Ajala said he came back to the Magic City after completing his MBA from (Carnegie Mellon University’s Tepper School of Business.)

“Looking around, I asked myself where a good place would be to work on renewable energy projects and Southern Company was a fantastic opportunity. They were employing huge renewable energy initiatives around that time, I chose Birmingham.

Ashipa was a part of the first class (2020) of TechStars Alabama EnergyTech Accelerator that helps participants build and grow businesses across the energy industry. He’s also been a part of incubators and energy companies in Los Angeles, Boston, and Nigeria where he’s won a number of awards.

For him it’s not about the awards but,” continuing to have significant impact in the communities in which we operate,” he said.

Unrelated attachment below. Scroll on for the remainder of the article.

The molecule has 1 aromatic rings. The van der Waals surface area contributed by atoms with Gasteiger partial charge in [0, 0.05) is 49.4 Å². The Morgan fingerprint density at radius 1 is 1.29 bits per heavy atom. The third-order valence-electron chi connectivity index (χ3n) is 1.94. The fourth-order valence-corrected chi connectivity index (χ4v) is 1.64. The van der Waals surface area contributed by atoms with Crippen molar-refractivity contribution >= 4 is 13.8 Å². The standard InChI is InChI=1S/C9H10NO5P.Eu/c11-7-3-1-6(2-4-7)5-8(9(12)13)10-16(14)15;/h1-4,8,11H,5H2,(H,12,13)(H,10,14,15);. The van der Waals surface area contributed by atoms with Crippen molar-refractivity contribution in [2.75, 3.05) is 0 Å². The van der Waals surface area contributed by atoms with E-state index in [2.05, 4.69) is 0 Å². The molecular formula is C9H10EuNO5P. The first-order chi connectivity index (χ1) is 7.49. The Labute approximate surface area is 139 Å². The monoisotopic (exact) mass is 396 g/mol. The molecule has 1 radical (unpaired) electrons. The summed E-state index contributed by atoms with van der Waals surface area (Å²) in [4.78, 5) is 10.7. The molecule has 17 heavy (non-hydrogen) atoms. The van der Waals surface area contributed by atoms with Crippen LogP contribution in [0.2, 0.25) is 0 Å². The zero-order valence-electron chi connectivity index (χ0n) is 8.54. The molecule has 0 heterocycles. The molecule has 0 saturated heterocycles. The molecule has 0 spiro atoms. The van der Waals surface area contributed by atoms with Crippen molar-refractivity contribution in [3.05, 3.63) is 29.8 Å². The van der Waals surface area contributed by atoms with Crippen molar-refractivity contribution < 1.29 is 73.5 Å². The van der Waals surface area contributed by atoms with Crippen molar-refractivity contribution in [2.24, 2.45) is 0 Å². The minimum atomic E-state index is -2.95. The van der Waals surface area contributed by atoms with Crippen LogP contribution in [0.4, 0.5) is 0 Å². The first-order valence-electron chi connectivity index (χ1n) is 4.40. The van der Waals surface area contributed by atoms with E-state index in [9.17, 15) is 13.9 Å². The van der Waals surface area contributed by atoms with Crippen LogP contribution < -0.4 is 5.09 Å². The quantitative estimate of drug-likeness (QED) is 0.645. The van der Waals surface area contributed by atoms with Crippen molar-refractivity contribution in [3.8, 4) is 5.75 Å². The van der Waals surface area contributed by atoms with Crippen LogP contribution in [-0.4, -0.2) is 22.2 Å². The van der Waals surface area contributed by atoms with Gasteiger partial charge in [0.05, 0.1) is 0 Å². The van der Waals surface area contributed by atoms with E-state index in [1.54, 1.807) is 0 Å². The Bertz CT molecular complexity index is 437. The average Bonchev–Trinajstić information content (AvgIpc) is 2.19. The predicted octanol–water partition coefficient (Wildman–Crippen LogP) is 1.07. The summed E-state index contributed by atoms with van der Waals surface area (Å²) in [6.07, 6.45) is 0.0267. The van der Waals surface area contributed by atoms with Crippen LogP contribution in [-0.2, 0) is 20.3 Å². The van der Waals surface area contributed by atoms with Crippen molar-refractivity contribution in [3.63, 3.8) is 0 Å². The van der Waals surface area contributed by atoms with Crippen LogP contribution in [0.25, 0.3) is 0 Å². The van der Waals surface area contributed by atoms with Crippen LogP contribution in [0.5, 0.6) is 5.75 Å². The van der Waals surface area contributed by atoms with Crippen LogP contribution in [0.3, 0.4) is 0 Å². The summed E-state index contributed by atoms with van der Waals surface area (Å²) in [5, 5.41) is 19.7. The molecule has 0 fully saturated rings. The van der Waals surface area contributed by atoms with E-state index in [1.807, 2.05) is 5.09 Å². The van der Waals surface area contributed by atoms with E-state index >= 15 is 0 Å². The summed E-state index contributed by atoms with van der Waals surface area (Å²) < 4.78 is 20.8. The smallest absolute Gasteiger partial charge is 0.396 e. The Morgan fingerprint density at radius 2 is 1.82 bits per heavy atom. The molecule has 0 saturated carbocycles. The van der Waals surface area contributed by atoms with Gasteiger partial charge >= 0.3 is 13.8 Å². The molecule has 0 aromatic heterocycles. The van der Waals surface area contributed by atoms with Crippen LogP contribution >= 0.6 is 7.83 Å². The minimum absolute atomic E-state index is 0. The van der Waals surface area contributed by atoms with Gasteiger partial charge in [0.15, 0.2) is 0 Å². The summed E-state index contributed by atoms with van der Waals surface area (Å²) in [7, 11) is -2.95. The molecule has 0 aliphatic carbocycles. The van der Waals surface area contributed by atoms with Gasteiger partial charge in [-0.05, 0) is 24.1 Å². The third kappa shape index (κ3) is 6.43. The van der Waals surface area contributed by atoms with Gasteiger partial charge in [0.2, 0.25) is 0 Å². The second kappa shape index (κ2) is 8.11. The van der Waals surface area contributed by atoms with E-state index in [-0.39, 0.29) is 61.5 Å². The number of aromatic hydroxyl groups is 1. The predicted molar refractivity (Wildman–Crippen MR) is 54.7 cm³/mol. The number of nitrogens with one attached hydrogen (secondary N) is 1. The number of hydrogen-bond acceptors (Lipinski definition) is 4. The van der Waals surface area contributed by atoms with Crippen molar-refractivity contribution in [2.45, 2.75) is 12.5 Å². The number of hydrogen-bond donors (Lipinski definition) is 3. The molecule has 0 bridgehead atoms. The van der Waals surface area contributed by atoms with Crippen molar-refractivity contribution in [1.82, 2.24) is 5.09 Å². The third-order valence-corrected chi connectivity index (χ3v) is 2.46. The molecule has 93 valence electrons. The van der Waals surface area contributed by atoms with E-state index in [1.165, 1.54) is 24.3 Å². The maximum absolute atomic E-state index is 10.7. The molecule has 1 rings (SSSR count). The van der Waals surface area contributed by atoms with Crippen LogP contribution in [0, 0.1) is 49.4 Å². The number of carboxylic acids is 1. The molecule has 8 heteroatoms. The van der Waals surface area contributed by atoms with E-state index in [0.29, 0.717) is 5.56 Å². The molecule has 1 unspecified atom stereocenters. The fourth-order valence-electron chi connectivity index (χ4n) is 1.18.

Because Ashipa operates as a global company, Ajala is always on the move. If he’s not in Nigeria, he’s state side, anywhere between Texas and Alabama and when he finds free time he enjoys a plethora of hobbies.

“I have a lot of hobbies, but the question is do I have enough time to participate in those hobbies? When I do have the time, I have a lot of hobbies I like to. I like to paint; I like to play musical instruments that I know how to play. Not many of them do I know how to play, but I try to play. I like to dance and practice martial arts. If I can do some pickup games of soccer, I’ll indulge in that from time to time. I love to play with my kids and hang out with family and friends,”

The husband and father of a four- and two-year-old, that” keeps me busy,” said Ajala adding, “they keep me on my toes.”

Even though he currently resides in Houston, Texas, his business has headquarters in Birmingham and Nigeria. His favorite thing about the Magic City is “it is a place you can lay low. It’s where you can focus, and I like that about Birmingham,” he said.